Oil drops, TSX flat
Oil prices dropped more than 2 per cent Tuesday, on expectations of weak demand from China and a stronger greenback, dragging energy and financials lower.
News from Valeant Pharmaceuticals and Progressive Waste Solutions helped support the main index of the Toronto Stock Exchange which closed essentially flat.
Wall Street closed mixed with the Dow and S&P slightly higher and the Nasdaq lower with Apple a drag after falling 2 per cent.
Asian markets closed lower despite China’s central bank adding billions of yuan to the financial system.
Europe shook off concerns over China and oil with most indexes closing with gains.
The S&P/TSX Composite Index closed down 7.01 (0.05 per cent)
The Dow Jones closed up 9.72 (0.06 per cent)
Oil is trending lower (Brent $36.32, WTI $35.80 at 4.15pm)
Gold is trending higher (1078.00 at 4.15pm)
The loonie is valued at U$0.7143
Tough year ahead say bank economists
Some of Canada’s major bank economists are predicting a tough year ahead. Doug Porter from BMO told the Economic Club of Canada that 2015 appears to have seen the weakest growth in decades, with the final quarter likely to be weak. He said that this year will not be much different. Meanwhile CIBC economist Avery Shenfield said that the global economy will see poor results this year with Canada not escaping.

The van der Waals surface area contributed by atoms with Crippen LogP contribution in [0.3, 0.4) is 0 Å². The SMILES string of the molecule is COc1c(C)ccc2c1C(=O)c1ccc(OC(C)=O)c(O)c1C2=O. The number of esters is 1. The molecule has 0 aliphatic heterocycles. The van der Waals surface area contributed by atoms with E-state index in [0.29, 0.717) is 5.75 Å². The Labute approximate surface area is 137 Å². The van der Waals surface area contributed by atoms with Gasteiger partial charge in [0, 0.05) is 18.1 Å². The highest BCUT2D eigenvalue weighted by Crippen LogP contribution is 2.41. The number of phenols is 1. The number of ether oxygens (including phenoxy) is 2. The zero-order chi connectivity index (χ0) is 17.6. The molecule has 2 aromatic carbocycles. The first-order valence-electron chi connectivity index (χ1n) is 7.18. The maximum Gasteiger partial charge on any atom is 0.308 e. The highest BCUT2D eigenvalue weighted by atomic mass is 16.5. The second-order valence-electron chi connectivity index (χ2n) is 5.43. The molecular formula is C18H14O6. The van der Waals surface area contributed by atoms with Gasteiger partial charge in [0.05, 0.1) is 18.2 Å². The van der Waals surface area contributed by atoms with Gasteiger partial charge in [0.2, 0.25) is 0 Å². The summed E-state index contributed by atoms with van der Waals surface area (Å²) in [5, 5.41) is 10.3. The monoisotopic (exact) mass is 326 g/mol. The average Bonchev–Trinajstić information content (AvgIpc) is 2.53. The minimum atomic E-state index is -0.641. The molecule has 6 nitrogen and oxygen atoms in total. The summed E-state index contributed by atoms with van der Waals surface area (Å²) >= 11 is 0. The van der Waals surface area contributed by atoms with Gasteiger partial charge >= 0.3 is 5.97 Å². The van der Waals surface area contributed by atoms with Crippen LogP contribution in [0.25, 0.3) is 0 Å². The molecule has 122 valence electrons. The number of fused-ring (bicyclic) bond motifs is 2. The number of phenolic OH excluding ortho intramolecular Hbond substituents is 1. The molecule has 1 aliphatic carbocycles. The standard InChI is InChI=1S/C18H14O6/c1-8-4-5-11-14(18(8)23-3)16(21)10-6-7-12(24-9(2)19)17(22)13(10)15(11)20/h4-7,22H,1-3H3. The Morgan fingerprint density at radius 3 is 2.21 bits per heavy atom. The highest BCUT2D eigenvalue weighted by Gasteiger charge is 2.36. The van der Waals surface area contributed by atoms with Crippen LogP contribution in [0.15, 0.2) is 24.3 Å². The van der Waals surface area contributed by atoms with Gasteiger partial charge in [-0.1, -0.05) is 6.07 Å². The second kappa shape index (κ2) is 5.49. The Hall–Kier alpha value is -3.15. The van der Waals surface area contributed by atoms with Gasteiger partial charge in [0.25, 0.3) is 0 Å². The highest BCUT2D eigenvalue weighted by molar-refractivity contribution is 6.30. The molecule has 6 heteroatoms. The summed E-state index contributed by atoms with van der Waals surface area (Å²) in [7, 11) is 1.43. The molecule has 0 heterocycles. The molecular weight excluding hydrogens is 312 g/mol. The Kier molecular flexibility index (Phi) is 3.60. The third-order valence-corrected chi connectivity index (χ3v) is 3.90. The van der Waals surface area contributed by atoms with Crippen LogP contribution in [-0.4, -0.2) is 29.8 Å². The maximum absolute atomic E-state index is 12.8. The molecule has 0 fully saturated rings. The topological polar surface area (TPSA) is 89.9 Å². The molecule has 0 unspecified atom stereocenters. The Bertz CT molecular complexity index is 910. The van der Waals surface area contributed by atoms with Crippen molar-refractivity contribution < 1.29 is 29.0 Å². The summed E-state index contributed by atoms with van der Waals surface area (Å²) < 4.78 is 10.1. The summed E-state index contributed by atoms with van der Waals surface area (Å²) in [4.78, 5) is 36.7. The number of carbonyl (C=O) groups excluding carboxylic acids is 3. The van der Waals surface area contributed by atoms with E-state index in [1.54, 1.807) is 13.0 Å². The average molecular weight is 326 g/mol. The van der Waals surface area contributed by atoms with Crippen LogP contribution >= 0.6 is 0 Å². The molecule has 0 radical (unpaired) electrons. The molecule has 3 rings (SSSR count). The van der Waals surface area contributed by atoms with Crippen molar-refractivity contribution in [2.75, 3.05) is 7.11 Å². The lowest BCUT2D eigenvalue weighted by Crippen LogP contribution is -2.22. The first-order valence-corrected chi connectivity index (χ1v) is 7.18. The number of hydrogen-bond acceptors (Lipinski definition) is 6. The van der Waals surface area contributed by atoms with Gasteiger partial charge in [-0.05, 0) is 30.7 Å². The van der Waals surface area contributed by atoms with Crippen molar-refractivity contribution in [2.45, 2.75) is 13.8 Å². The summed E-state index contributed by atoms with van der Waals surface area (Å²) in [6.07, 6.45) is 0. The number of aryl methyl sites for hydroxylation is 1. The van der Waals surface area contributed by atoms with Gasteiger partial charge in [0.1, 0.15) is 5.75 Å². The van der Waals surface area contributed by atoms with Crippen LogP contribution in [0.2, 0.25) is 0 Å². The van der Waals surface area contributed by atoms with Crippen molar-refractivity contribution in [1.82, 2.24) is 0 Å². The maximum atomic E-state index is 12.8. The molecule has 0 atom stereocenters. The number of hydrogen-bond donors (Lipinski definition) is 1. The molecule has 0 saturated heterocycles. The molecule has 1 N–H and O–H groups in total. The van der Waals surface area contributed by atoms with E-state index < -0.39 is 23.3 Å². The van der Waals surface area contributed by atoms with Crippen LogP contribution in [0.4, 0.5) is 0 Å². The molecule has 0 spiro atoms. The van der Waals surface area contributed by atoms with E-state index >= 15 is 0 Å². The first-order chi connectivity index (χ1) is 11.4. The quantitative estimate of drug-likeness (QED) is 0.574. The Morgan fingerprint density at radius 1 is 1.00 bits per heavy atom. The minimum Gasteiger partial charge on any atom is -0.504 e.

COS deal approaches deadline
The takeover of Canadian Oil Sands by Suncorp must be completed by Friday or Suncorp’s offer will expire as planned. That’s the message from Suncorp’s CEO Steve Williams who believes that the deal will go ahead without an increased offer. In a round of interviews Tuesday Williams dismissed suggestions that he may need to increase the offer and said that the number of shares that have been tendered was positive so far.
Meanwhile Seymour Schulich, who owns 5 per cent of COS and is heavily critical of the offer called again for shareholders to reject the offer. He ran a full page newspaper ad with the line “I’m not selling at this price and you shouldn’t either.”
Industrials, materials lower
Statistics Canada said Tuesday that the Industrial Product Price Index (IPPI) declined 0.2 per cent in November, mainly as a result of lower prices for primary non-ferrous metal products and the Raw Materials Price Index (RMPI) fell 4.0 per cent, led by lower prices for crude energy products. Of the 21 major commodity groups of the IPPI, 11 were up, 8 were down and 2 were unchanged. Of the six major commodity groups of the RMPI, two were up and four were down.